Blizzard thinks that DotA is owned by the community, not Valve.

Earlier this month, Valve announced plans to release its own version of the popular Defense of the Ancients mod called DotA 2 in 2011, and filed a trademark to own the name in August. This trademark has been challenged by some of DotA‘s original creators that believe nobody should have the rights to own the property. Today, Valve has another much bigger challenger in the form of Blizzard Entertainment, which doesn’t think trademarking DotA is the “right thing to do.”

Blizzard vice president Rob Pardo recently spoke to Eurogamer about the issue and said: “To us, that means that you’re really taking it away from the Blizzard and Warcraft III community and that just doesn’t seem the right thing to do.” Pardo is referring to the fact that DotA originally was created using the Warcraft III map editor. In addition, this opinion is likely influenced by the recent announcement that Blizzard is creating its own form of DotA for StarCraft II.

Pardo also says he is “confused” that a completely separate company would try to trademark DotA. “Certainly, DotA came out of the Blizzard community,” he added. “It just seems a really strange move to us that Valve would go off and try to exclusively trademark the term considering it’s something that’s been freely available to us and everyone in the Warcraft III community up to this point.”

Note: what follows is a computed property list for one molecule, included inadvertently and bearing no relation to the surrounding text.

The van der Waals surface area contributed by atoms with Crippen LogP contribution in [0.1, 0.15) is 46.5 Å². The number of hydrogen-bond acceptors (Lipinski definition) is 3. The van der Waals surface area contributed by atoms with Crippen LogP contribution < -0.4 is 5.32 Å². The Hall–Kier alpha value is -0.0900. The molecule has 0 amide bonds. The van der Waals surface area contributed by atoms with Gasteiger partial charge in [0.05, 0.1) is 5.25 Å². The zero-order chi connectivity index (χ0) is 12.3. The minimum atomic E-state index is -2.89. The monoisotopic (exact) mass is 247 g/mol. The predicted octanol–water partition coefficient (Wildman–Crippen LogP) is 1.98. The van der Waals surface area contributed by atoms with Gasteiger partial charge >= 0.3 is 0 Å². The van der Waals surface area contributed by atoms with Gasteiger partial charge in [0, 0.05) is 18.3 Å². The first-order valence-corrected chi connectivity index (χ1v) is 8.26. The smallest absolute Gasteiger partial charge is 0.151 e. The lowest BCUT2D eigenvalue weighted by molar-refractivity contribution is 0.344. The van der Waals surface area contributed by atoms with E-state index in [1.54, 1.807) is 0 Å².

If Valve were to challenge Blizzard on the use of DotA for its upcoming StarCraft II gametype, Pardo says: “Our response is that they don’t own the term DotA at this point, it’s something that they’re filing for. Our contention is that it should continue to be available to Blizzard and to our community.”

Considering how large these two companies are I would expect that Valve has already heard about Blizzard’s thoughts on the matter. Unless Valve really wants to trademark DotA and keeping silent is a necessary part of that, a response is likely coming soon. To me it seems like a touchy issue, because Valve should be able to produce a professionally created version of DotA, and studios usually have to protect their investments by trademarking game names. What do you think: Should any single company be able to own the DotA name?

Source: Eurogamer

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